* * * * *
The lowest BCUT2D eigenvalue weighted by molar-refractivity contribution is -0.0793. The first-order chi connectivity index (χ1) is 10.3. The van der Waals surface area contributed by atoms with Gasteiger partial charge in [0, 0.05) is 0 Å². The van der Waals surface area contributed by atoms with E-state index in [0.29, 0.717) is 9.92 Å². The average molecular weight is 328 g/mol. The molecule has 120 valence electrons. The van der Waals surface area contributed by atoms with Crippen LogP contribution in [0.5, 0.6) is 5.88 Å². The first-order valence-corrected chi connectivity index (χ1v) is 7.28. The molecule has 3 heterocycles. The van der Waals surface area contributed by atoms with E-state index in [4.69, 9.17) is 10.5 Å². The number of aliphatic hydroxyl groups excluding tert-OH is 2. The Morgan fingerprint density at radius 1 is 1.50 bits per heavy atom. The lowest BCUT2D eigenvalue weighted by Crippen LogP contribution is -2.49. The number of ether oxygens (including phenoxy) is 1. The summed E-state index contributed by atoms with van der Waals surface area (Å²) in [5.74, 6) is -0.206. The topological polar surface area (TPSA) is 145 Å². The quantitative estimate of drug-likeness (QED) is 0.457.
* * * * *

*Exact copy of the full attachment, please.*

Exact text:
The lowest BCUT2D eigenvalue weighted by molar-refractivity contribution is -0.0793. The first-order chi connectivity index (χ1) is 10.3. The van der Waals surface area contributed by atoms with Gasteiger partial charge in [0, 0.05) is 0 Å². The van der Waals surface area contributed by atoms with E-state index in [0.29, 0.717) is 9.92 Å². The average molecular weight is 328 g/mol. The molecule has 120 valence electrons. The van der Waals surface area contributed by atoms with Crippen LogP contribution in [0.5, 0.6) is 5.88 Å². The first-order valence-corrected chi connectivity index (χ1v) is 7.28. The molecule has 3 heterocycles. The van der Waals surface area contributed by atoms with E-state index in [4.69, 9.17) is 10.5 Å². The number of aliphatic hydroxyl groups excluding tert-OH is 2. The Morgan fingerprint density at radius 1 is 1.50 bits per heavy atom. The lowest BCUT2D eigenvalue weighted by Crippen LogP contribution is -2.49. The number of ether oxygens (including phenoxy) is 1. The summed E-state index contributed by atoms with van der Waals surface area (Å²) in [5.74, 6) is -0.206. The topological polar surface area (TPSA) is 145 Å². The quantitative estimate of drug-likeness (QED) is 0.457.